Politics and the State (20)
The challenge of the 21st century politics is increasingly getting heated and one wonders what the year 2013 will look like, considering the tempo of uncertainty rising from the Middle-east, Parts of Europe, Asia and even to Africa.
This would also influence another form of research and analysis in Global Politics as not only focused on Elections, Political Culture and the Operational structures viable for successful leadership, but even more the need to review philosophies, ideologies and paradigms that develop a Political Structure.
In 2004 when we experienced the Orange Revolution in Ukraine that turned the tide of the elections from the incumbent Pro-Russian Government to a more democratic Pro-Western Government, a lot of people referred to it as a model for political change.
Unfortunately the failure of the Pro-Western Ukraine Government in facilitating a paradigmatic shift in the political structure of the Nation in terms of Leadership, led to the collapse of the coalition and the return of the bullish Pro-Russian Government.
The situation in Tunisia where the revolutionary struggles led to the regime change from tyranny to democracy, and is still going through a momentous phase.
With the recent resignation of Prime Minister Hamed Jebali after the assassination of vocal and dynamic opposition leader Chokri Belaid leaves a lot for analysis on the path to a sustainable democratic structure for a Nation that is beginning to explore Democracy.
Its present political turmoil is grave and there is need for a broader based government that will influence the redesigning of the political structure of the State. If this is not resolved, the Nation could be in for another round of unprecedented political crisis.
Islamist Ennahda party the major and leading party of the Tunisian Government have come to a point where they have to redefine their political philosophy to integrate a more open society in the country.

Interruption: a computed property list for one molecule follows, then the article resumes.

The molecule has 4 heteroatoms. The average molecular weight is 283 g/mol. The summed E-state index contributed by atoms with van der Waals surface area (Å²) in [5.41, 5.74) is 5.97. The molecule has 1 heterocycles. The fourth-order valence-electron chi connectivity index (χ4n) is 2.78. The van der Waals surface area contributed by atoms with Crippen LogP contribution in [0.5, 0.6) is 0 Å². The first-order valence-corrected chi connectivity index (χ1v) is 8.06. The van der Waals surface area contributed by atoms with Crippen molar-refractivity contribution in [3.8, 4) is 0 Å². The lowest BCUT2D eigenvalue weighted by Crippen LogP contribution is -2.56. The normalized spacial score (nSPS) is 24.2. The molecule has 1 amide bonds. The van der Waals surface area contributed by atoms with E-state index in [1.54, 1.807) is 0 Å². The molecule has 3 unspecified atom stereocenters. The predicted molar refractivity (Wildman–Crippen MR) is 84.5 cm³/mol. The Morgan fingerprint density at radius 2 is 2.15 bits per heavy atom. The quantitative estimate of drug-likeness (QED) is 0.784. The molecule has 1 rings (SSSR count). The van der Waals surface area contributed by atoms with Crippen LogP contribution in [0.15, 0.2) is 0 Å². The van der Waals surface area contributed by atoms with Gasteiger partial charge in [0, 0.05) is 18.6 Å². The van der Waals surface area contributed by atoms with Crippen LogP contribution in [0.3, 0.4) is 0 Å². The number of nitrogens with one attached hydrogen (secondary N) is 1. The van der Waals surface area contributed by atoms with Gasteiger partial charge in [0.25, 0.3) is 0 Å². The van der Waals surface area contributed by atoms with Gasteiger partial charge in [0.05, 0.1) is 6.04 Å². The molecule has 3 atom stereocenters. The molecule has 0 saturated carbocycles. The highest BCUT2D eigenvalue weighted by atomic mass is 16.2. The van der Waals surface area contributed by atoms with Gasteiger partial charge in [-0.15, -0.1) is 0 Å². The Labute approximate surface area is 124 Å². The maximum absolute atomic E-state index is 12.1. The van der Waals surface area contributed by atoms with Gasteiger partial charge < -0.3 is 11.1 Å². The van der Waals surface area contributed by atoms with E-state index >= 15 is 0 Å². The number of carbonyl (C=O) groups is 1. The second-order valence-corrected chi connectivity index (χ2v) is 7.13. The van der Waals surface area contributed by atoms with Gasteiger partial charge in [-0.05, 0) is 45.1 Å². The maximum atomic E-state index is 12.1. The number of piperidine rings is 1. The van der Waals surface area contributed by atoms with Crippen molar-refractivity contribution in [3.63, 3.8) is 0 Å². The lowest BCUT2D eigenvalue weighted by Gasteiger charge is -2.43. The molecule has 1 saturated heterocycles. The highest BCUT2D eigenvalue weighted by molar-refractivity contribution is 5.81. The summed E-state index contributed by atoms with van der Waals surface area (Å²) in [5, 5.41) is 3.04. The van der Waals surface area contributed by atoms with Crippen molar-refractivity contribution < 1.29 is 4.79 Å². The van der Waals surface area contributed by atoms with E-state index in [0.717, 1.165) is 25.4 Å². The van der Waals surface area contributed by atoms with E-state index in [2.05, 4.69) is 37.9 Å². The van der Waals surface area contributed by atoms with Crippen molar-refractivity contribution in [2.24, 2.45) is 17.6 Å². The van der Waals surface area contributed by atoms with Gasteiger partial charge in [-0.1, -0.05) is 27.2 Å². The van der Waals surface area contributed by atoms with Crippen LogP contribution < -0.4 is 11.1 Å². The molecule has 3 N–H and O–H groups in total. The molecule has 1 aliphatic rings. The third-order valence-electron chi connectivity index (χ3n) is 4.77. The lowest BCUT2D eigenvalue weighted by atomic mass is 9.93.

If they fail to do so the Next Prime Minister from their party will continue to incur the wrath of citizens who want a strategically reformed post-Ben Ali society.
Egyptian President Mohammed Morsi should also learn from the predicament of Mr Jebali and face the reality of being honest, transparent and sincere in running the affairs of the State that will witness the emergence of a dynamic but democratic political structure for the Nation.
If the Islamists parties in the North African region of Nations like Tunisia, Egypt and Libya fail to take responsibility for championing the cause of effectively rebuilding the political structures, that will accelerate the process of building an enduring democracy, it will be sad for the revolutionary struggle.
Mr Boiko Borisov on Wednesday the 20th of February sadly had no option but to resign his position as Head of Government, as the Citizens could no longer bear with the slow pace of his government's approach to the economic challenges of the Nation.
Bulgaria is experiencing a new range of socio-political challenges, because the Government and Politicians failed over time to evolve and develop a political structure, that will address the sustainability of its democracy.
Rising cost of electricity bills, deep and acute austerity measures in the country, which culminated into the protests and demonstrations of the aggrieved and depressed citizens in the country, revealed failure of Leadership.
This should be the same direction for the Japanese Politics as the Shinjo Abe Administration can do a lot in Initiating a dynamic and strategic political structure that gives the leaders more access to the citizens, understanding their challenges and redefining their approaches.
It is sad that in the past 4 years the Nation has had over 5 Heads of Government a situation that revealed instability and a precarious political process of Leadership.
For a great and powerful Asian Nation, this must become a serious area to focus on, knowing how interrelated 'Political Stability' is to 'Economic Development and Transformation'.
Nigeria's political structure has come to a point where it needs a total restructuring, a crucial issue here is the Orientation towards politics in the Nation.
Orientation is key as ahead of 2015 General election the Peoples Democratic Party and the proposed major opposition party merger are both experiencing manifest challenges.
These challenges are the result of poor orientation from the politicians and leaders to the citizen. The ruling Party is torn in between the incumbent President and other factional group interests, while the opposition merger party is already experiencing volatility over who takes the Presidential mandate.
If this orientation driven by selfish interesting and capturing power for group interests continues, the African Giant could experience more tensed moments that may be unbearable.
This is why Nigeria in the penultimate year to its Centenary Celebrations of Co-existence will need to take serious the issue of developing a strong political structure that will sustain its democracy.
Writes from Lagos